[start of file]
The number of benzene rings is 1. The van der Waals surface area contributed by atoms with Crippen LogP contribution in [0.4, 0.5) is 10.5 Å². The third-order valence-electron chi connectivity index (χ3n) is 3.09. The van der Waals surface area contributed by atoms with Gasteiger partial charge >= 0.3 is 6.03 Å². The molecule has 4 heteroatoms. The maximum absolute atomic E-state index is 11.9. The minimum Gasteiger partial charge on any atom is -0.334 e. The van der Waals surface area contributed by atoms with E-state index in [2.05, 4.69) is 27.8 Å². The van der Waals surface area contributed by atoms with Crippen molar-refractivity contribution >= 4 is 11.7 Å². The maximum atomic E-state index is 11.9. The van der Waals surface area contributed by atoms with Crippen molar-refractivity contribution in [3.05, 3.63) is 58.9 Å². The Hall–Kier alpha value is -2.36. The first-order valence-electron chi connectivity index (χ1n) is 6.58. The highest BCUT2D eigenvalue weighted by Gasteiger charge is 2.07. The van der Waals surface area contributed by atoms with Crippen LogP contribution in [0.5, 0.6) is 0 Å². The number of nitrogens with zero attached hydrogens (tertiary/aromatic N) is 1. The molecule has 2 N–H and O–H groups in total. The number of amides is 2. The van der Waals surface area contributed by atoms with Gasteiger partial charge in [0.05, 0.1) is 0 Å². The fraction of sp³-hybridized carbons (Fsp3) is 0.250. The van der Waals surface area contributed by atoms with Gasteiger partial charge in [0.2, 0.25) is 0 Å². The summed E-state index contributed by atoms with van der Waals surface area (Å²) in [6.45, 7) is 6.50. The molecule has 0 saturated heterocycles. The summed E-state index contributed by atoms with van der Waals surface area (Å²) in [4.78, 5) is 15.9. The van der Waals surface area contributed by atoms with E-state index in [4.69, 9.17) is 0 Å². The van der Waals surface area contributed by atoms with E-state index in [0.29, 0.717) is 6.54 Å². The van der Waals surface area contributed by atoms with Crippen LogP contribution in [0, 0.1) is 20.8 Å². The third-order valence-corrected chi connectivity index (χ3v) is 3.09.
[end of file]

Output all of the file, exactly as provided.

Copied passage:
The number of benzene rings is 1. The van der Waals surface area contributed by atoms with Crippen LogP contribution in [0.4, 0.5) is 10.5 Å². The third-order valence-electron chi connectivity index (χ3n) is 3.09. The van der Waals surface area contributed by atoms with Gasteiger partial charge >= 0.3 is 6.03 Å². The molecule has 4 heteroatoms. The maximum absolute atomic E-state index is 11.9. The minimum Gasteiger partial charge on any atom is -0.334 e. The van der Waals surface area contributed by atoms with E-state index in [2.05, 4.69) is 27.8 Å². The van der Waals surface area contributed by atoms with Crippen molar-refractivity contribution >= 4 is 11.7 Å². The maximum atomic E-state index is 11.9. The van der Waals surface area contributed by atoms with Crippen molar-refractivity contribution in [3.05, 3.63) is 58.9 Å². The Hall–Kier alpha value is -2.36. The first-order valence-electron chi connectivity index (χ1n) is 6.58. The highest BCUT2D eigenvalue weighted by Gasteiger charge is 2.07. The van der Waals surface area contributed by atoms with Crippen LogP contribution in [0.5, 0.6) is 0 Å². The number of nitrogens with zero attached hydrogens (tertiary/aromatic N) is 1. The molecule has 2 N–H and O–H groups in total. The number of amides is 2. The van der Waals surface area contributed by atoms with Gasteiger partial charge in [0.05, 0.1) is 0 Å². The fraction of sp³-hybridized carbons (Fsp3) is 0.250. The van der Waals surface area contributed by atoms with Gasteiger partial charge in [0.2, 0.25) is 0 Å². The summed E-state index contributed by atoms with van der Waals surface area (Å²) in [6.45, 7) is 6.50. The molecule has 0 saturated heterocycles. The summed E-state index contributed by atoms with van der Waals surface area (Å²) in [4.78, 5) is 15.9. The van der Waals surface area contributed by atoms with E-state index in [4.69, 9.17) is 0 Å². The van der Waals surface area contributed by atoms with E-state index in [0.29, 0.717) is 6.54 Å². The van der Waals surface area contributed by atoms with Crippen LogP contribution in [0, 0.1) is 20.8 Å². The third-order valence-corrected chi connectivity index (χ3v) is 3.09.